Dibs, this fine piece of driftwood is going to be fabulous feature decor in my home. Natural driftwood? Check. Subtle color infusion? Check. Practical? Check.
Keep on reading to see what materials I used to create this great, inexpensive conversation piece (and then go make one yourself for <$10).
Here’s what you need:
- Your finest piece of driftwood.
- Enamel spray paint (you won’t have a full rainbow to choose from at the store, but the finish will be really durable and hopefully you’ll be as thrilled with it as I am)
- Hooks (I bought 8, and spray painted 8, but only ended up using 5).
- Drill with a bit slightly smaller than your hook screws (optional, but predrilling makes assembly easier)
I started with a great piece of driftwood found right on the shores of our local beach. This piece has been sitting and drying for months, and was the perfect candidate for any number of DIY projects.
There’s never not a need for extra hook storage in our house. Keys, scarves, kitchen utensils, you name it, we need that stuff hooked, organized, and accessible at a moments notice.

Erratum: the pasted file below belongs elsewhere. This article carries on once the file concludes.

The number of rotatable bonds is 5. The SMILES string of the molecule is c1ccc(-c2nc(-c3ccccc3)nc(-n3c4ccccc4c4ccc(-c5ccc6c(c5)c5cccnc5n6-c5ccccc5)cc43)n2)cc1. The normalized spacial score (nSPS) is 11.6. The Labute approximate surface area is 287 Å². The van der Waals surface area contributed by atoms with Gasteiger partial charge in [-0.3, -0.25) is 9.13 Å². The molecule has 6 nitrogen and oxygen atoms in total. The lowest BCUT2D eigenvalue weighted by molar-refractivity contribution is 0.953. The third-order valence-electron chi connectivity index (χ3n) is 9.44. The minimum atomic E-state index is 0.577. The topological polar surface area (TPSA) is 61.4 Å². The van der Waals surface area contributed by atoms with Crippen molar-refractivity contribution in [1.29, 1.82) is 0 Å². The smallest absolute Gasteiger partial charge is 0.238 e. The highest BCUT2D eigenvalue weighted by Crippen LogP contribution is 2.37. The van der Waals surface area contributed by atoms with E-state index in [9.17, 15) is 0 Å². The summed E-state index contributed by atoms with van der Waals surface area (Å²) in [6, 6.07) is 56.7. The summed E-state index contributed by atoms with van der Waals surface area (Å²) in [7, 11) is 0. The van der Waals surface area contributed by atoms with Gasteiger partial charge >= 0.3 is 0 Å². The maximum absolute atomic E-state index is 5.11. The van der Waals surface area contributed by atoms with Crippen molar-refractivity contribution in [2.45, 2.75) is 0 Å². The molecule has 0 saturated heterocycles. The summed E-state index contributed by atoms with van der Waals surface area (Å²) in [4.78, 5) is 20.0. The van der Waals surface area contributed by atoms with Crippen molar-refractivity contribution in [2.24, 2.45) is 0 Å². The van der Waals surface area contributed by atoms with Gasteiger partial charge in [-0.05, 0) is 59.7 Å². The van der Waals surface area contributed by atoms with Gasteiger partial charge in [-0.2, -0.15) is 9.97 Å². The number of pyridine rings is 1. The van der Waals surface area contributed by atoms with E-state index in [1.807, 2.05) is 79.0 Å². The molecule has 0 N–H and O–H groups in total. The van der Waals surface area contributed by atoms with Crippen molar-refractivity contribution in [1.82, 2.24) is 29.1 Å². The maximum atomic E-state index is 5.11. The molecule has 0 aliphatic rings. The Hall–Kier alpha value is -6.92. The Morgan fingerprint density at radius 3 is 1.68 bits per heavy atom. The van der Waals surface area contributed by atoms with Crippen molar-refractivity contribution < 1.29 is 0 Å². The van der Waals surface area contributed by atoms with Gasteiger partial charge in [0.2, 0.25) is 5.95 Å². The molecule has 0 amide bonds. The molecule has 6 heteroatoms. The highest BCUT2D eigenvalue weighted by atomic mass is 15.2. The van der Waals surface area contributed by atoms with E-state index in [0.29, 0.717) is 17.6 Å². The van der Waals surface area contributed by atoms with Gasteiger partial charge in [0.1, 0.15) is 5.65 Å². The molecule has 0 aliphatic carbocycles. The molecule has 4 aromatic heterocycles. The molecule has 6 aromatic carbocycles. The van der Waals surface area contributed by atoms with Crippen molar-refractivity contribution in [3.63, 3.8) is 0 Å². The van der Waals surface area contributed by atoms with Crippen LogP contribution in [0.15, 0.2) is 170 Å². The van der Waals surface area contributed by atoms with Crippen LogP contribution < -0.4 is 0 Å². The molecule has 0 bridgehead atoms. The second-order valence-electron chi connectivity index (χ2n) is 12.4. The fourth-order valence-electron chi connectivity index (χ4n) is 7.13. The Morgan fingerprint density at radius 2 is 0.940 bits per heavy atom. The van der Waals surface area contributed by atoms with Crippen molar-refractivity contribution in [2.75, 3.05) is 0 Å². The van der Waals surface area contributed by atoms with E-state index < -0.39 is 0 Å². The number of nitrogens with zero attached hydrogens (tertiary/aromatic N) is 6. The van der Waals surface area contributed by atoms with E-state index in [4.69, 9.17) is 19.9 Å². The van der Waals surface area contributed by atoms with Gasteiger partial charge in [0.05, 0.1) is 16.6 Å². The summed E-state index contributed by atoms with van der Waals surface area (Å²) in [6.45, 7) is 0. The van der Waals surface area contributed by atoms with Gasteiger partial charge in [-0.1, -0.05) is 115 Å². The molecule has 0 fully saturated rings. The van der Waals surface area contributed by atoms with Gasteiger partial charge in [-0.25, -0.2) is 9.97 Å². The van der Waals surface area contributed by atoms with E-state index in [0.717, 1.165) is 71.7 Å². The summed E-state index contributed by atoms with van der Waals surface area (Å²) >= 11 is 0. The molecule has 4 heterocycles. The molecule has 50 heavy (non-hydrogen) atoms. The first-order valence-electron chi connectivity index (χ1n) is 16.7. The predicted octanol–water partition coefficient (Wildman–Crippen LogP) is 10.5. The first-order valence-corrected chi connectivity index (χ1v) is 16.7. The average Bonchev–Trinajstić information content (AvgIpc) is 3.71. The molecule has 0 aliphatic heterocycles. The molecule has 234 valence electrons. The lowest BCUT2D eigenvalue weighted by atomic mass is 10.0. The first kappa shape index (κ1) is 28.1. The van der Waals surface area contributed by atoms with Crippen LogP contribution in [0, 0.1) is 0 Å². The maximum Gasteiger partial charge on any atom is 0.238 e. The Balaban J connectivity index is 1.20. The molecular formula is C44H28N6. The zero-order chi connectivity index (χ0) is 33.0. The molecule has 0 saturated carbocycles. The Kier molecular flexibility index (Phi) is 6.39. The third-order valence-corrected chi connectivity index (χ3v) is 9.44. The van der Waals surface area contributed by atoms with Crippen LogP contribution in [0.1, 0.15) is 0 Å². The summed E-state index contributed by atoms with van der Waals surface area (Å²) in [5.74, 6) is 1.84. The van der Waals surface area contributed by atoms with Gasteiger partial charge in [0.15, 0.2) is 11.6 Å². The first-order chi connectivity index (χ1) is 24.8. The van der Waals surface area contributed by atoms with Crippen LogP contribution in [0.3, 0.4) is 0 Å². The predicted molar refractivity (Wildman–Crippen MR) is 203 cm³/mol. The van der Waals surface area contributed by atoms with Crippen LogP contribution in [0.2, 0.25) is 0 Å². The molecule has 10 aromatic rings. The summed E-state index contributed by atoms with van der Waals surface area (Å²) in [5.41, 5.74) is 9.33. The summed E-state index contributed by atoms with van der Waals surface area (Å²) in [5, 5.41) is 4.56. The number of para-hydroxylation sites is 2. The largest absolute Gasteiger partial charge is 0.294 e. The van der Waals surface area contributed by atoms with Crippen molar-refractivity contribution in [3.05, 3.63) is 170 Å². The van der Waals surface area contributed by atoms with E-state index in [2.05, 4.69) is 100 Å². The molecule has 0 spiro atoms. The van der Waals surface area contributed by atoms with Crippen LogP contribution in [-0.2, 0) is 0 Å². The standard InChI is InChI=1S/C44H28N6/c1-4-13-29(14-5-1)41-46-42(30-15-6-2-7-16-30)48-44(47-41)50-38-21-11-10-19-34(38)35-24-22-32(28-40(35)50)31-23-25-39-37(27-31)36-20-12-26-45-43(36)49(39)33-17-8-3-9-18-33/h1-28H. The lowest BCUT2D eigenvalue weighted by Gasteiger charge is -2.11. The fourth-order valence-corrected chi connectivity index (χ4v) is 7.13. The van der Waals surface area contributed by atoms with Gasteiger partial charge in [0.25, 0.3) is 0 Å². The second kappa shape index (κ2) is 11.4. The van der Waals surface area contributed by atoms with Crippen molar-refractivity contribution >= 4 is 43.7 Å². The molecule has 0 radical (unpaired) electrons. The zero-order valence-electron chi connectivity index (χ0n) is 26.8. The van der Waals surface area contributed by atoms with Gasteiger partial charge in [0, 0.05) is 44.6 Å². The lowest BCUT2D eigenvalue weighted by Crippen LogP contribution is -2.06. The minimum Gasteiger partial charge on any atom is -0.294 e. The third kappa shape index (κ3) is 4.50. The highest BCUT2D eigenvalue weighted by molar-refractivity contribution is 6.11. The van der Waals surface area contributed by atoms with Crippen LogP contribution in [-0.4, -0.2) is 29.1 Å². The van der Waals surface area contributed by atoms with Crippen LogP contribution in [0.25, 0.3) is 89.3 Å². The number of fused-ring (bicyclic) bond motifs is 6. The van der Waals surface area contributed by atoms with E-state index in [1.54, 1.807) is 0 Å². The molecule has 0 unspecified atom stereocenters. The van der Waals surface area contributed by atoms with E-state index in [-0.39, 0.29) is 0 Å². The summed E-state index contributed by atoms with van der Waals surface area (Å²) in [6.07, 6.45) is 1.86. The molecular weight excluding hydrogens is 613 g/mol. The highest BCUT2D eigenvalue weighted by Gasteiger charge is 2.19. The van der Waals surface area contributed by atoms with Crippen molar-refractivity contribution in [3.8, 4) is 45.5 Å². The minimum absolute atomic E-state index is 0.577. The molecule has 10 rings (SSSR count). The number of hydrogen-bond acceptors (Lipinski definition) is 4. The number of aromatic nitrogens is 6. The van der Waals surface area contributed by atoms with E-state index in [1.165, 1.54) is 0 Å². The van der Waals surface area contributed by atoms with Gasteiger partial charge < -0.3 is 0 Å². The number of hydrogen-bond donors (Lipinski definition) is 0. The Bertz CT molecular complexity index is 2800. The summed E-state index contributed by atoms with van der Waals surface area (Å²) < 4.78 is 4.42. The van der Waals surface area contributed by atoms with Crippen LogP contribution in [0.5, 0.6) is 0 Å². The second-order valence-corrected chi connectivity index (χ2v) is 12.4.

The hooks I bought were 1-1/2″ in length, and plenty heavy so that they would secure solidly into the driftwood. I took advantage of one of our most springtime-ish days and set up shop outside.
Spray paint works best when it has something to bond to, and to give it a fighting chance at staying put on my new metal hooks I roughed them up with a fine grade sandpaper before spraying them with yellow enamel. See, yellow works nicely with my paint palette, and I liked that it would give a bright flair to something as natural as driftwood, but black would have looked great too, a classic look a la Pottery Barn, I suppose. Try it, I think it’d be classy.
But back to my screams-look-at-me yellow.
I sprayed one side thoroughly, and let it air-dry outdoors for an hour in the breeze before daring to flip the hooks over and spray the other side.
They turned out really nicely with just the one coat of spray paint on each side.
On the driftwood, I measured out holes 3″ apart (this is why I only ended up needing to use 5 screws instead of 8). I predrilled the holes to make twisting the screws into place a little easier on my own hands, and within 2 minutes, all 5 hooks were installed.
The length of the driftwood measures 38″. Where would you find yourself displaying it purposefully in the home?
Another cool way to incorporate driftwood is by making a wreath. See the gallery below for a how-to.
Catching the home improvement bug at an early age, Emily Fazio is a now a devoted DIYer living in Rochester, NY. The projects she covers on her blog Merrypad range from painting a wall to building a deck, so it’s only natural she landed at DIYNetwork.com. You can follow Emily on twitter at @merrypad and like her on facebook at facebook.com/merrypad.